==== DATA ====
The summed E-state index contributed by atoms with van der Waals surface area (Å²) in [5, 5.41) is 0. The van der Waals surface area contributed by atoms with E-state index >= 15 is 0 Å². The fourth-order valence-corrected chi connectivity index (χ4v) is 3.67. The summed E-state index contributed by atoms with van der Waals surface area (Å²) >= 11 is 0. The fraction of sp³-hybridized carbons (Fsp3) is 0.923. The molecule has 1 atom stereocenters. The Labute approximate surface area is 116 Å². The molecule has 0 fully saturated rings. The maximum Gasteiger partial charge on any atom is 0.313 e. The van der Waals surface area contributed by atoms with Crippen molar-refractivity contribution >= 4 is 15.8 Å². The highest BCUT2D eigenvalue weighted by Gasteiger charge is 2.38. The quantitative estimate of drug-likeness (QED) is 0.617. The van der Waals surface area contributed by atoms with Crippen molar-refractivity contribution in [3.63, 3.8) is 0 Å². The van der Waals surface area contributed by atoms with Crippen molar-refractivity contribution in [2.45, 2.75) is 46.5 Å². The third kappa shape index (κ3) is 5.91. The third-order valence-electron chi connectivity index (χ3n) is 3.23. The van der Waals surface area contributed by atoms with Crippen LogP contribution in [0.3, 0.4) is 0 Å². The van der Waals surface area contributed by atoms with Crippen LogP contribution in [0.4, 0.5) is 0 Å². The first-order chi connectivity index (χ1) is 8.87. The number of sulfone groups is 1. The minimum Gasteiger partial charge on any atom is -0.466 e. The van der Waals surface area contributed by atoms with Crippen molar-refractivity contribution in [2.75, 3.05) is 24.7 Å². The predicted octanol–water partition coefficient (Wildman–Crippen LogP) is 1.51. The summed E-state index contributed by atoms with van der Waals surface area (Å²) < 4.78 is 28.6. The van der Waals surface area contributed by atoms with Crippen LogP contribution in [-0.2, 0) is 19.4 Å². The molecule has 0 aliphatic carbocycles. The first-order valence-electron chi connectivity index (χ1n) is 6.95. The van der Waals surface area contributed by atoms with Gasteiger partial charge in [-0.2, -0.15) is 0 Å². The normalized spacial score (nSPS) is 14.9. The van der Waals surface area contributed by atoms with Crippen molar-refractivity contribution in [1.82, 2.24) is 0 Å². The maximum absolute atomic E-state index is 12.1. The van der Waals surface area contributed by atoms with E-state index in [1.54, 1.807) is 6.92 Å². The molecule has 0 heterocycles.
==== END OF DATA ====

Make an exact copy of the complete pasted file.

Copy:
The summed E-state index contributed by atoms with van der Waals surface area (Å²) in [5, 5.41) is 0. The van der Waals surface area contributed by atoms with E-state index >= 15 is 0 Å². The fourth-order valence-corrected chi connectivity index (χ4v) is 3.67. The summed E-state index contributed by atoms with van der Waals surface area (Å²) >= 11 is 0. The fraction of sp³-hybridized carbons (Fsp3) is 0.923. The molecule has 1 atom stereocenters. The Labute approximate surface area is 116 Å². The molecule has 0 fully saturated rings. The maximum Gasteiger partial charge on any atom is 0.313 e. The van der Waals surface area contributed by atoms with Crippen molar-refractivity contribution >= 4 is 15.8 Å². The highest BCUT2D eigenvalue weighted by Gasteiger charge is 2.38. The quantitative estimate of drug-likeness (QED) is 0.617. The van der Waals surface area contributed by atoms with Crippen molar-refractivity contribution in [3.63, 3.8) is 0 Å². The van der Waals surface area contributed by atoms with Crippen molar-refractivity contribution in [2.45, 2.75) is 46.5 Å². The third kappa shape index (κ3) is 5.91. The third-order valence-electron chi connectivity index (χ3n) is 3.23. The van der Waals surface area contributed by atoms with Crippen LogP contribution in [0.3, 0.4) is 0 Å². The van der Waals surface area contributed by atoms with Crippen LogP contribution in [0.4, 0.5) is 0 Å². The first-order chi connectivity index (χ1) is 8.87. The number of sulfone groups is 1. The minimum Gasteiger partial charge on any atom is -0.466 e. The van der Waals surface area contributed by atoms with Crippen molar-refractivity contribution in [2.75, 3.05) is 24.7 Å². The predicted octanol–water partition coefficient (Wildman–Crippen LogP) is 1.51. The summed E-state index contributed by atoms with van der Waals surface area (Å²) < 4.78 is 28.6. The van der Waals surface area contributed by atoms with Crippen LogP contribution in [-0.2, 0) is 19.4 Å². The molecule has 0 aliphatic carbocycles. The first-order valence-electron chi connectivity index (χ1n) is 6.95. The van der Waals surface area contributed by atoms with Gasteiger partial charge in [-0.2, -0.15) is 0 Å². The normalized spacial score (nSPS) is 14.9. The van der Waals surface area contributed by atoms with Crippen molar-refractivity contribution in [1.82, 2.24) is 0 Å². The maximum absolute atomic E-state index is 12.1. The van der Waals surface area contributed by atoms with E-state index in [1.54, 1.807) is 6.92 Å². The molecule has 0 heterocycles.